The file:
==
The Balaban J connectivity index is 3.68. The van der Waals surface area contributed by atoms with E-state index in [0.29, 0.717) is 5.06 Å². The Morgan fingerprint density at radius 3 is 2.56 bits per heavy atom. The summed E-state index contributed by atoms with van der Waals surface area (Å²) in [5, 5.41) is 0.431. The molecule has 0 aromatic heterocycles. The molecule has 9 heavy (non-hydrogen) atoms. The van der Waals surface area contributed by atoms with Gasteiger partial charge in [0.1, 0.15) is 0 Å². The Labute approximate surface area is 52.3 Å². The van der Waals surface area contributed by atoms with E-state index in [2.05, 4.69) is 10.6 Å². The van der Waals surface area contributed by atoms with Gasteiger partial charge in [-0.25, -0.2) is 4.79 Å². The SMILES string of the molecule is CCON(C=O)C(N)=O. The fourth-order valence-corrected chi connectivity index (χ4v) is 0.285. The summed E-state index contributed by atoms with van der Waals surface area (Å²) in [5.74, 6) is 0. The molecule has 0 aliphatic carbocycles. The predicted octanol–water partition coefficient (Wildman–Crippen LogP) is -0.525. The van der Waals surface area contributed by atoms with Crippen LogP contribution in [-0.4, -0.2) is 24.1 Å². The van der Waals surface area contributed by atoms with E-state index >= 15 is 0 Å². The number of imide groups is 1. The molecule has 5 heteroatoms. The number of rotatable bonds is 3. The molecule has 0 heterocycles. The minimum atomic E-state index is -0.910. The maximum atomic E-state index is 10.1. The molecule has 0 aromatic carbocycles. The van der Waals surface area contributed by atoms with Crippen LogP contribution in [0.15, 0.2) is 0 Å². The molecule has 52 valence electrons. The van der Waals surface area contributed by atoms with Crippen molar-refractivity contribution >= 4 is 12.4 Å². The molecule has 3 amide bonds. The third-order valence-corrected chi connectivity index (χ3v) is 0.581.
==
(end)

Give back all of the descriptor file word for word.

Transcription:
The Balaban J connectivity index is 3.68. The van der Waals surface area contributed by atoms with E-state index in [0.29, 0.717) is 5.06 Å². The Morgan fingerprint density at radius 3 is 2.56 bits per heavy atom. The summed E-state index contributed by atoms with van der Waals surface area (Å²) in [5, 5.41) is 0.431. The molecule has 0 aromatic heterocycles. The molecule has 9 heavy (non-hydrogen) atoms. The van der Waals surface area contributed by atoms with Gasteiger partial charge in [0.1, 0.15) is 0 Å². The Labute approximate surface area is 52.3 Å². The van der Waals surface area contributed by atoms with E-state index in [2.05, 4.69) is 10.6 Å². The van der Waals surface area contributed by atoms with Gasteiger partial charge in [-0.25, -0.2) is 4.79 Å². The SMILES string of the molecule is CCON(C=O)C(N)=O. The fourth-order valence-corrected chi connectivity index (χ4v) is 0.285. The summed E-state index contributed by atoms with van der Waals surface area (Å²) in [5.74, 6) is 0. The molecule has 0 aliphatic carbocycles. The predicted octanol–water partition coefficient (Wildman–Crippen LogP) is -0.525. The van der Waals surface area contributed by atoms with Crippen LogP contribution in [-0.4, -0.2) is 24.1 Å². The van der Waals surface area contributed by atoms with E-state index >= 15 is 0 Å². The number of imide groups is 1. The molecule has 5 heteroatoms. The number of rotatable bonds is 3. The molecule has 0 heterocycles. The minimum atomic E-state index is -0.910. The maximum atomic E-state index is 10.1. The molecule has 0 aromatic carbocycles. The van der Waals surface area contributed by atoms with Crippen LogP contribution in [0.15, 0.2) is 0 Å². The molecule has 52 valence electrons. The van der Waals surface area contributed by atoms with Crippen molar-refractivity contribution >= 4 is 12.4 Å². The molecule has 3 amide bonds. The third-order valence-corrected chi connectivity index (χ3v) is 0.581.